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The Turning Point
(1960 - 1975)


“The general feeling of the Board was that present developments in Commerce indicate that there will be a continuing growth in this Faculty over the years on both campuses and that nothing would be gained by moving the senior staff members and the third and fourth year of the curriculum to Calgary when, in a short time, we anticipate independent developments there which could justify the offering of third and fourth year on that campus.”

 President Walter Johns, December 27, 1962
THE TURNING POINT (1960 – 1975)

When the School became a Faculty, a whole host of activities occurred, particularly with changes in the Undergraduate program and the beginnings of Graduate Work at both the Masters and Doctoral levels.  Moreover, there was major growth in providing offshore programs in Kenya and China.  Internally, a number of significant changes occurred in terms of organizational structure along with changes in the name of the Faculty and the renewal of efforts to have a building constructed for the Faculty.  The 1960 – 1975 period can, therefore, be considered a crucial point in time for the ongoing  development of the School of Commerce. 

    1966 also marked some major changed in the establishment of other Universities in Alberta.  The process of revising the University system was actually begun in April 1962 and involved numerous committees and the use of outside consultants.  Walter Johns refers to these major changes in his book, A History of the University of Alberta, 1908-1969.  The new Act, which was assented to on April 15, 1966, went into effect April 1, 1966.  In essence, the Act called for the continuation of the University of Alberta as a provincial university but that additional provincial universities could be established and specific reference was made to the University of Calgary.  As well, provision was made to establish other entities.  The University of Lethbridge was established in January, 1967, and Athabasca University in June, 1970, although the first students for the latter were not enrolled until 1974.  Additional revisions covered a wide spectrum of new roles for other bodies such as GFC, the Senate, et al.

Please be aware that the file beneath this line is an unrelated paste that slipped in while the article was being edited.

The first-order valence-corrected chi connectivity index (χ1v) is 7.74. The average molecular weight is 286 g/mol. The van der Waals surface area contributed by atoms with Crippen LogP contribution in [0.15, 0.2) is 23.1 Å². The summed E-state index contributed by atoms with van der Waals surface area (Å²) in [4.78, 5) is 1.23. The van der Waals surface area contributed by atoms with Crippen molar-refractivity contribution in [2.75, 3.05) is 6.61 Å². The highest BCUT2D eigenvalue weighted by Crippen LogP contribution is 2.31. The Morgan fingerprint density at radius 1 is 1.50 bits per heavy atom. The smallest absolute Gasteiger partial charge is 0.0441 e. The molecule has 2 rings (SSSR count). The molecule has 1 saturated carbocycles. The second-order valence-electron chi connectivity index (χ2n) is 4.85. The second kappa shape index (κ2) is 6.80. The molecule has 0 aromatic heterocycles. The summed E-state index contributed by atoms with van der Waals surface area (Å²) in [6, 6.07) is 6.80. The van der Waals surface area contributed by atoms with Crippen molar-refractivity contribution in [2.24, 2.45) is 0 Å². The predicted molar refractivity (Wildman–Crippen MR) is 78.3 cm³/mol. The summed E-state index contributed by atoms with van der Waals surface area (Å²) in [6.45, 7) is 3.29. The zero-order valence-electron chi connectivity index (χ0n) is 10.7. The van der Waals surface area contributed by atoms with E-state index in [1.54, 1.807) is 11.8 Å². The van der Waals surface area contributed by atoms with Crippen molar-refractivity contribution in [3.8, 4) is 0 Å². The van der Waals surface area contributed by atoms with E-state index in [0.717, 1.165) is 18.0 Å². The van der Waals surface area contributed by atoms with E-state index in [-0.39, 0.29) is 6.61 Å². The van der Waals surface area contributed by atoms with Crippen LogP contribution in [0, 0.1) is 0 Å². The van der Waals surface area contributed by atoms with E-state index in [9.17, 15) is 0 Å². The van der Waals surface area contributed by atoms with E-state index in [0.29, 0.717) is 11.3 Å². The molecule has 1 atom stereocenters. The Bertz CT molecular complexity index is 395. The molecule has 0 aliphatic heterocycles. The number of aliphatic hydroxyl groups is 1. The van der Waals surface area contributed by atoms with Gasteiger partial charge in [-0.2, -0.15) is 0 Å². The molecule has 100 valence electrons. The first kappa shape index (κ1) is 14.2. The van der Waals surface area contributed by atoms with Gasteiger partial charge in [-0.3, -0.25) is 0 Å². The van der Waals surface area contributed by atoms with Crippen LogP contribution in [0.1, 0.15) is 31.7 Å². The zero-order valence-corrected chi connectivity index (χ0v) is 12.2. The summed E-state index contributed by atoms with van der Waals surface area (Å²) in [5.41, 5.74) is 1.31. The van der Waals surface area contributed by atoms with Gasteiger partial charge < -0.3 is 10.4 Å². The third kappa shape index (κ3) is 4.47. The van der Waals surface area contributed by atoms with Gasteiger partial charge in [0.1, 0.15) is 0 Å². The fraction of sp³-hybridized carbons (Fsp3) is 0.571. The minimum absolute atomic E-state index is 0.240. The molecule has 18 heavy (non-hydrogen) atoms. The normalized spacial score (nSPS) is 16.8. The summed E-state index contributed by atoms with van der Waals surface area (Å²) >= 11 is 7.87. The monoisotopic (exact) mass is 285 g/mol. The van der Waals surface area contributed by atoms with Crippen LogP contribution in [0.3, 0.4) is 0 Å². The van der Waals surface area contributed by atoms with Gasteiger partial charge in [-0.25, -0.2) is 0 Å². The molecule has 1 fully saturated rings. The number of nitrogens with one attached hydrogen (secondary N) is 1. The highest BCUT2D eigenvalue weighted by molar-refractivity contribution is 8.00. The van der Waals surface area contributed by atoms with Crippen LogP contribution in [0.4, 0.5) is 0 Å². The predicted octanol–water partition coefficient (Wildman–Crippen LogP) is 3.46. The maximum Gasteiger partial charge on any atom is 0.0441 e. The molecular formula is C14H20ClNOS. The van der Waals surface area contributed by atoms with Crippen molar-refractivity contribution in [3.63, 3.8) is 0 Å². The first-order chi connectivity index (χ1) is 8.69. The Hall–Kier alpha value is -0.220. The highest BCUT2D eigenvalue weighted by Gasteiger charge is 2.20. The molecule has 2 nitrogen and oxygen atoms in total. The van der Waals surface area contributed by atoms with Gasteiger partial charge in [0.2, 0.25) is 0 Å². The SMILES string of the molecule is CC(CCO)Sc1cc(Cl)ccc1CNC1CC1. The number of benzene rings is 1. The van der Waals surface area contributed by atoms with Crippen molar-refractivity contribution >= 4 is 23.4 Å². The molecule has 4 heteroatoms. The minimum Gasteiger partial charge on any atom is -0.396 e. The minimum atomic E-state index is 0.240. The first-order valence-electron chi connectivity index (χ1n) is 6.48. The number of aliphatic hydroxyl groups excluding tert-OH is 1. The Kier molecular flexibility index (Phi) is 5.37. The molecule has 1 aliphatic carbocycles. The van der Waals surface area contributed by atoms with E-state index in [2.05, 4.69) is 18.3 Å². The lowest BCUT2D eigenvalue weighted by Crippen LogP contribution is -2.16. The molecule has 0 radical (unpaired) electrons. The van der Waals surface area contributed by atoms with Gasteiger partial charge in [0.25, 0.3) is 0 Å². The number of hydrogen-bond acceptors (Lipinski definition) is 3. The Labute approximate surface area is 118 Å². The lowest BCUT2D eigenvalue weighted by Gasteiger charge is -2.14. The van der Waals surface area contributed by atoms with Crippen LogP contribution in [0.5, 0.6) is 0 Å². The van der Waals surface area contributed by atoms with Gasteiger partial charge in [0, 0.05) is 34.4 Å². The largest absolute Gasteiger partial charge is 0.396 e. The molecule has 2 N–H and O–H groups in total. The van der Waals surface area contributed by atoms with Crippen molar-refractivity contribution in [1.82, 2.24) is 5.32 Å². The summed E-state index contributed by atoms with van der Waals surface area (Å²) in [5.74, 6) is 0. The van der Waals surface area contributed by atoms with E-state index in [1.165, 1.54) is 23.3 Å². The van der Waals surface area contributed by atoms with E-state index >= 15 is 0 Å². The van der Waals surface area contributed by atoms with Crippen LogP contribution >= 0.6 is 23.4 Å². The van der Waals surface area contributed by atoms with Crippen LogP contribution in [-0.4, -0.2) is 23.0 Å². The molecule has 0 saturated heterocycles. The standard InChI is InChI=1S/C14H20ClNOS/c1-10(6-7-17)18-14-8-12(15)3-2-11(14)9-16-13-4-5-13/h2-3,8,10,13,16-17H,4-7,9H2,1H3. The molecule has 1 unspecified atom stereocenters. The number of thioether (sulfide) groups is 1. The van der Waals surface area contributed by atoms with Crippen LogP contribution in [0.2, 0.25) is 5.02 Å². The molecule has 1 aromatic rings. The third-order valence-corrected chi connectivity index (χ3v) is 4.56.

[Walter Johns, Op.Cit., pp. 368-9]

On February 8, 1967, the Board of Governors approved a Long Range Academic Plan for the University of Alberta.  The plan anticipated a total enrolment of 18,990 students by 1970-71, compared to the enrolment of 11,544 in 1966-67.  The estimated increase in enrolment (by percentages) varied from 1.3% for nursing to 21.6% for Arts for that five year period.  For Commerce and Business Administration, the anticipated increase of 7.4% proved to be overly optimistic.  Commerce/Business Administration enrolment as a percentage of total University enrolment and in the number of full-time regular students, is indicated in Table IV-1:

Table IV-I
    Year             Percentage of Total Enrolment        No. of Commerce Students
1960-61                                          4.3                    257
1961-62                                          4.6                    304
1962-63                                          5.3                    392
1963-64                                          6.3                    521
1964-65                                          6.8                    620
1965-66                                          6.2                    608
1966-67                                          6.5                    715
1969-70                       7.4 (Estimated)                   1089
[UAA, 71-101, 131, Box 6]

The total of 715 full-time Commerce/Business Administration students in 1966-67 was, therefore, expected to grow to 1,400 by 1969-70.  In other words, the growth in numbers was to be basically doubled within a matter of two years, but this anticipated increase, as can be seen from the above data, did not occur.  Again, this points out the difficulties in the planning process within a University environment.

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“A University should be the most practical of all institutions. It should strive to find the answers to the economic and social problems of common everyday people and then share its knowledge with them.”

- Dr. Henry Marshall Tory
June 1908